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Daphne: A Two-Year Timeline Of Everything That’s Happened Since The Murder Of Malta’s Most Divisive Journalist

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It’s been 730 days since the mafia-style assassination of journalist Daphne Caruana Galizia, a watershed moment in Malta’s public conscience.

A divisive figure adored by many and ostracised by others, unity following Daphne’s death has been short-lived.

With inquiries, international condemnations and a memorial dispute defining the last two years, Lovin Malta has taken a look at some critical dates since the horrific murder.

 

16 October 2017

The day Malta changed forever.

At 3 pm, the fabric of the country is rocked by news of Daphne Caruana Galizia’s assassination.

Daphne Caruana Galizia’s last words on her infamous blog post, “There are crooks everywhere you look. The situation is desperate”, become immortalised in Maltese culture.

The murder of a journalist through a car-bomb outside her family home brings with it widespread condemnation both locally and abroad. Foreign experts are called in to help with the investigation.

By the evening, thousands of people gather in Sliema in a show of unity, the first sign of the civic activism that would define the next few years.

22 October 2017

The following Sunday, thousands of people gather in Republic street in Valletta, with the nation calling for truth and justice for the brutal murder.

Led by a giant banner that demanded ‘Justice’, a giant wave of Maltese flags, pictures of the murdered journalist and homemade signs with demands pack Republic Street from end to end.

Despite being one of the largest public outcries in Malta for generations, calls for the resignation of key officials are some of the first indications of a country divided hiding behind a veil of unity.

A PN parliamentary motion calling for the resignations is shot down by the government the next day.

14 November 2017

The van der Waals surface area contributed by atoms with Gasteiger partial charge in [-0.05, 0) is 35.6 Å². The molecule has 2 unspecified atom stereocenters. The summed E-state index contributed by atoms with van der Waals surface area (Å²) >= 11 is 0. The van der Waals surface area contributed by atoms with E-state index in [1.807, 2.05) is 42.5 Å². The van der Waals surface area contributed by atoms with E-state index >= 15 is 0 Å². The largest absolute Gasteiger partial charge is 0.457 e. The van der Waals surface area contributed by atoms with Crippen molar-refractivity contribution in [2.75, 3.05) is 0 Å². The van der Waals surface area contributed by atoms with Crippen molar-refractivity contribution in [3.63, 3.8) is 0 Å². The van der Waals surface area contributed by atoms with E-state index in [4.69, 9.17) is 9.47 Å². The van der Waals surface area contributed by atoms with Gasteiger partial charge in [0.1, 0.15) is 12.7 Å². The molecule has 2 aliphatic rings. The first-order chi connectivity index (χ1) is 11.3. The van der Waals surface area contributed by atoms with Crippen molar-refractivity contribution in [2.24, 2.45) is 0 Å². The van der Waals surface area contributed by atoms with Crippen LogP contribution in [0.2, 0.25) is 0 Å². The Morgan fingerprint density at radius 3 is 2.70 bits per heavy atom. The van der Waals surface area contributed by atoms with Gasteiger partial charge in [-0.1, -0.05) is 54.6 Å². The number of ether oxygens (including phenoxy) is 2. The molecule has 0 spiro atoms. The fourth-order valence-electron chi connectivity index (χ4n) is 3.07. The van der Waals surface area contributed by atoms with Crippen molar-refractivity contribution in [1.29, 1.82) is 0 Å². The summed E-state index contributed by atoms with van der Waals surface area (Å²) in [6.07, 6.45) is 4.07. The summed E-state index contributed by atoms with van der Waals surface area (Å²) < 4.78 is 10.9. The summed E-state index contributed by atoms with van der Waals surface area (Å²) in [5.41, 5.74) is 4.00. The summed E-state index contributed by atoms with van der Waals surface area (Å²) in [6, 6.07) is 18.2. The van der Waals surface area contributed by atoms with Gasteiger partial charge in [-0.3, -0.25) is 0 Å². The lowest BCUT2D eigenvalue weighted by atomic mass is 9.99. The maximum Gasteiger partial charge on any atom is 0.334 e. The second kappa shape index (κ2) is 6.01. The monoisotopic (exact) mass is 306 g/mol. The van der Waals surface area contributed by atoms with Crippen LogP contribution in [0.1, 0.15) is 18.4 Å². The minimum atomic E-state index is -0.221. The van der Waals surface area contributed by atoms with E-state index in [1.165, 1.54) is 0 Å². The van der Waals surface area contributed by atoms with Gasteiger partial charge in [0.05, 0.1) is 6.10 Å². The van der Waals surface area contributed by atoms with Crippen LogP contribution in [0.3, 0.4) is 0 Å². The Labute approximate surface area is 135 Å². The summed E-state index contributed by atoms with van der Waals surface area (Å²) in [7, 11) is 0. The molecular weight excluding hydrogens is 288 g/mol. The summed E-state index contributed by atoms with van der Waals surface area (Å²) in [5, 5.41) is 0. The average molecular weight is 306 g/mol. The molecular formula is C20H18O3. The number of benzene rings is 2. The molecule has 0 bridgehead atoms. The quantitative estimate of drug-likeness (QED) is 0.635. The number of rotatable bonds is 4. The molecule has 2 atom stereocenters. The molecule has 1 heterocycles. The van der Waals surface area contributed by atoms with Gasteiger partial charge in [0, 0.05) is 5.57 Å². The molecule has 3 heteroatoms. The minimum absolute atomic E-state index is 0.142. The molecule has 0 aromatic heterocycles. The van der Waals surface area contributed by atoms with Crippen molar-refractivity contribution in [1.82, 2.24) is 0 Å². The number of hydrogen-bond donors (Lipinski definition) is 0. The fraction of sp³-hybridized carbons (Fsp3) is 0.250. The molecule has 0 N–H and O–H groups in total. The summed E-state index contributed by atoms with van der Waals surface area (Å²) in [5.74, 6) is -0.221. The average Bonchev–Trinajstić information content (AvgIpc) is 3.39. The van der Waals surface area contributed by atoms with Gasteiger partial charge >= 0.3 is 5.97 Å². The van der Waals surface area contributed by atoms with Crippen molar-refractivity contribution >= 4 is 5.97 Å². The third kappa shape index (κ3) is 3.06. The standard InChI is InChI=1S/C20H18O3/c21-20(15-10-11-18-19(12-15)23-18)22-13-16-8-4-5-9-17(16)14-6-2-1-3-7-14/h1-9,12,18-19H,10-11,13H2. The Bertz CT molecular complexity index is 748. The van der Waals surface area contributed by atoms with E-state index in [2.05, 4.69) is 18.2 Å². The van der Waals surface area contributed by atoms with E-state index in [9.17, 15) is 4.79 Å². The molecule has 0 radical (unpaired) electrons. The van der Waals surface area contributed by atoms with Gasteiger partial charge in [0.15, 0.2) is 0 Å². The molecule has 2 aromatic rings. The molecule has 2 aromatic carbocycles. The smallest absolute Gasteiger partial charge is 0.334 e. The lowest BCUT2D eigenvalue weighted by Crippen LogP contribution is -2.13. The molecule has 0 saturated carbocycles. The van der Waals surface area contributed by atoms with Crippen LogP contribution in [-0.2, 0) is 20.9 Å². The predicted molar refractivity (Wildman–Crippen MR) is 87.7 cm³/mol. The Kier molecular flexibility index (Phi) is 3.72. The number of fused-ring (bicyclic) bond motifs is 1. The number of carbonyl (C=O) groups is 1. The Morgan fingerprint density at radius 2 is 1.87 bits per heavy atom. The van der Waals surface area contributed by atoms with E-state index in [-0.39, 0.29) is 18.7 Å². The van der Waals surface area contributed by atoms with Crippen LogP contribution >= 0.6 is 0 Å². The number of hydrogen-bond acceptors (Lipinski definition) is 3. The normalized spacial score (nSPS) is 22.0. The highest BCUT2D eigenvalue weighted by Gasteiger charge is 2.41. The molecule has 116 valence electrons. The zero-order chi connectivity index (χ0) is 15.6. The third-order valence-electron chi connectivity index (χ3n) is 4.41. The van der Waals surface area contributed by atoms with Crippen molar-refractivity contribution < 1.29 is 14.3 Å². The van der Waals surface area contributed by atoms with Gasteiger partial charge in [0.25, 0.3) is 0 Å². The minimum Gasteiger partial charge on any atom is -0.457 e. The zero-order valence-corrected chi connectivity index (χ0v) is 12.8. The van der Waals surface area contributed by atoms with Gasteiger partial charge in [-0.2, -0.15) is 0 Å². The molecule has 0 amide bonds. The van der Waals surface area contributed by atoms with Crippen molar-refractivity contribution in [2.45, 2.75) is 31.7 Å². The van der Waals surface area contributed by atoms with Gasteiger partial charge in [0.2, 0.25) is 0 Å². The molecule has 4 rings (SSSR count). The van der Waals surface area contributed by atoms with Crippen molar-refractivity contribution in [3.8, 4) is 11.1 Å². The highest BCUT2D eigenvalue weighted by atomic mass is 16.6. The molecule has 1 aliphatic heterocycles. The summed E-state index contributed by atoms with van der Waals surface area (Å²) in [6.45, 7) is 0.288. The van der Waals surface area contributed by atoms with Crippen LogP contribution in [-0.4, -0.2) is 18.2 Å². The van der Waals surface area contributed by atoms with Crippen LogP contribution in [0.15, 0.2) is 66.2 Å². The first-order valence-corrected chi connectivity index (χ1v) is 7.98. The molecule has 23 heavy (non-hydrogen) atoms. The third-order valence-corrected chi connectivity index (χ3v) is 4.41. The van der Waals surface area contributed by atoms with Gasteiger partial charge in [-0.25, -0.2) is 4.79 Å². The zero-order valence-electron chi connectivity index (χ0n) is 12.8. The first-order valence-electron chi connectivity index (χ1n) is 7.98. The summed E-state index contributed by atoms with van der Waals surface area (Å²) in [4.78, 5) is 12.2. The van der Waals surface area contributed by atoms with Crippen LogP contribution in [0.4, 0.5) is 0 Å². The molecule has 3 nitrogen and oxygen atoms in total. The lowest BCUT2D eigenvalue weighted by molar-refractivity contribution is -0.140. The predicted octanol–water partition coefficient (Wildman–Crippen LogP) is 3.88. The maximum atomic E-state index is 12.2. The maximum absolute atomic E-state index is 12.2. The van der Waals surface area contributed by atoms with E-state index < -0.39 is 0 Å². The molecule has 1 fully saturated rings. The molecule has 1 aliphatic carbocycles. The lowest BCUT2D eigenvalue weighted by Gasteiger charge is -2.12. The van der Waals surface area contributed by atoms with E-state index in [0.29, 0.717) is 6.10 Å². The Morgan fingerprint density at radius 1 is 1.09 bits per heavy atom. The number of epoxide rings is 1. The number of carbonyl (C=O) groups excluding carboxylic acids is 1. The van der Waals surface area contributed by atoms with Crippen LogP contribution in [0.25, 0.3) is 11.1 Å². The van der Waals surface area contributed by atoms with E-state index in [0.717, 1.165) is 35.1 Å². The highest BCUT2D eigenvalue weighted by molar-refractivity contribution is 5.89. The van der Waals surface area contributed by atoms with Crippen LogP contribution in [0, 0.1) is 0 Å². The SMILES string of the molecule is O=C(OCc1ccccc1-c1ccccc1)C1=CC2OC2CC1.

A resolution of the rule of law in Malta passes with an overwhelming majority in the European Parliament, with 466 votes in favour, 49 against and 160 abstentions.

While non-binding, the resolution is the first sign that Malta’s relationship with the investigation, freedom of speech and the rule of law would be consistently under the international microscope.

A press-room at the European Parliament is named after Caruana Galizia, while she receives a host of international awards for her work in the months that follow.

4 December 2017

Eight people are arrested in an early morning raid in Marsa, with Prime Minister Muscat later announcing that 10 suspects have been apprehended.

Malta’s Armed Forces later broadcast the footage of the daring raid.

5 December 2017

The next day, three men, George Degiorgio (Ic-Ciniz), his brother Alfred Degiorgio (Il-Fulu) and their friend Vince Muscat (Il-Kohhu), are charged with carrying out the murder.

They all plead not guilty.

14 December 2017 

Starting the compilation of evidence proves more challenging than expected, with both Magistrate Donatella Frendo Dimech and Magistrate Charmaine Galea recusing themselves from the case.

Magistrate Claire Stafrace Zammit is eventually appointed.

21 December 2017

Magistrate Stafrace Zammit declares that there is enough prima facie evidence to issue a bill of indictment against the men.

The country, however, would wait a year and a half for the Attorney General to issue the charges.

2 February 2018

A sign of things to come.

Footage emerges of a woman in red destroying the makeshift memorial set on the Great Siege monument opposite the Law Courts, striking down letters, flowers, and even a picture of Caruana Galizia.

This would continue throughout the year, with similar cases happening as late as September 2018, nearly a full year after Caruana Galizia’s murder.

12 April 2018

Caruana Galizia’s laptop, taken by investigators, is revealed to have been last used in December 2015, meaning she was using another laptop at the time of her death.